The most common symptoms of sleep problems include:

  • Difficulty falling asleep or staying asleep
  • Falling asleep at inappropriate times
  • Troubled sleep
  • Physical illness or physical discomfort
  • Depression, anxiety, or stress
  • Counterproductive sleeping habits such as early bedtime, daytime napping, or excessive time spent awake in bed


  • Insomnia
  • Hypersomnolence (chronic need for sleep)
  • Breathing-related sleep disorders
  • Circadian rhythm sleep-wake disorders
  • Non-rapid eye movement sleep arousal disorders
  • Nightmare and night terror disorders
  • Rapid eye movement sleep behaviour disorder
  • Restless legs syndrome
  • Substance/medication-induced sleep disorder.

Mental health conditions and sleep-wake disorders may occur together and may have a negative impact on each other. It is very important of to get an assessment and treatment of a sleep disorder, whether or not a mental health condition is present and being treated.

Some sleep disorders are attributable to a medical condition, while others may have psychological roots. A person might experience some level of trouble sleeping during a difficult transition in one’s life or as the result of anxiety or depression, and without treatment, the condition may often worsen. Regardless of what has caused a sleep disturbance, therapy is often beneficial as one works through the effects and cause, when the cause is known.


Psychological therapy for sleep-wake disorders generally focuses on changing behaviors, setting and achieving goals, becoming more self-aware, and learning relaxation skills. Once the root cause of a sleeping disorder has been uncovered, mental health professionals can often help those in therapy develop skills to modify unwanted sleep patterns.
Methods used in therapy to address sleep-wake disorders include:

  • Keeping a sleep diary. Doing so can help identify harmful sleep patterns and triggers of disturbed sleep.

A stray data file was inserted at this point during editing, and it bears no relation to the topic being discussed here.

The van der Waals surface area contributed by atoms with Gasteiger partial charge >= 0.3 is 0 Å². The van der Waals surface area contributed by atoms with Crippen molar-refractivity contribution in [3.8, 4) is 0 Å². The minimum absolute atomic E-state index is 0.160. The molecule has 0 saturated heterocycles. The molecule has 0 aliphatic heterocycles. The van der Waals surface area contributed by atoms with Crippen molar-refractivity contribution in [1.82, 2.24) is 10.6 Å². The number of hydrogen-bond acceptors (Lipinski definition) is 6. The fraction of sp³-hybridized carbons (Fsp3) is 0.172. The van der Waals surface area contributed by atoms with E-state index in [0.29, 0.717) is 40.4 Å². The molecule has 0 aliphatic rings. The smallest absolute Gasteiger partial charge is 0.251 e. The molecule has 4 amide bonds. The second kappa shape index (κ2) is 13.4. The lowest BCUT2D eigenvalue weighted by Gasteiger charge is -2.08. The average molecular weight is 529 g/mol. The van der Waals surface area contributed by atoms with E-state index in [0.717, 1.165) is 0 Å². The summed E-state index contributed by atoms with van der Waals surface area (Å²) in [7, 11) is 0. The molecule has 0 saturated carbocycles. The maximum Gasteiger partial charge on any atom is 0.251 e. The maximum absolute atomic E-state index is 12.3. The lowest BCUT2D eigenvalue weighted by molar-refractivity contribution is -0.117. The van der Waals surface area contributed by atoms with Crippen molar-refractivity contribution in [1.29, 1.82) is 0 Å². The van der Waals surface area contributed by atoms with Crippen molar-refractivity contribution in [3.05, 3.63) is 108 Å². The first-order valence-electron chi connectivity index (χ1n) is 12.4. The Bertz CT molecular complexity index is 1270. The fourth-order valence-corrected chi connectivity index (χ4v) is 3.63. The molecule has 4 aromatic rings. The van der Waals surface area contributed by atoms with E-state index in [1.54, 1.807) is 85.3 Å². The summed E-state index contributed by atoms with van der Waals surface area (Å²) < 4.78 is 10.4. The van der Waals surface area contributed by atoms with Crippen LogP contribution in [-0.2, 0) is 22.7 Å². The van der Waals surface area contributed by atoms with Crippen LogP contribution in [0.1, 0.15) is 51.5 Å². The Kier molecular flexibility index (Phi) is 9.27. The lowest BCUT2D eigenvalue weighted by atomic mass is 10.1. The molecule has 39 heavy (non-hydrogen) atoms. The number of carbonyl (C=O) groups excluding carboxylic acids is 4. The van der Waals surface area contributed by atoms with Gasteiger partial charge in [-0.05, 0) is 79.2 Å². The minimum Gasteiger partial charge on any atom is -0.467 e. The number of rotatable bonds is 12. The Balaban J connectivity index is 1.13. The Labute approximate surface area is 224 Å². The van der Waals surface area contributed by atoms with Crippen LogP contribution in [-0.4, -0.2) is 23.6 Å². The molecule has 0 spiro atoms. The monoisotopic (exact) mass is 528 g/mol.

• Sleep restriction therapy. This treatment, especially effective for insomnia, restricts naps and early bedtimes so that the person seeking treatment will eventually be able to fall asleep at the right time and get quality sleep.
  • Stimulus control instructions. This method examines an individual's sleep habits in order to uncover actions that may prevent good sleep.
  • Sleep hygiene education. Often used after an individual's sleeping patterns are analyzed, this training helps those in treatment develop a list, tailored to individual habits, of things that should and should not be done before bedtime.
  • Relapse prevention. Because sleep conditions may recur in the future, relapse prevention aims to help those in treatment prepare for the potential of future sleep trouble and develop methods to address concerns before they become overwhelming.
  • Dark therapy. Restricting light in the evening, especially the blue or blue-green light from TV and computer screens, can help prevent delays to the circadian clock and help individuals get to sleep earlier. This therapy is often combined with light therapy, or exposure to a bright light when one first wakes up.

Insomnia, in particular, can often be treated with CBT, with the aim to change one's sleep habits and sleep schedule and resolve misconceptions that may lead to difficulty sleeping. Keeping a sleep diary is typically a large part of the process.

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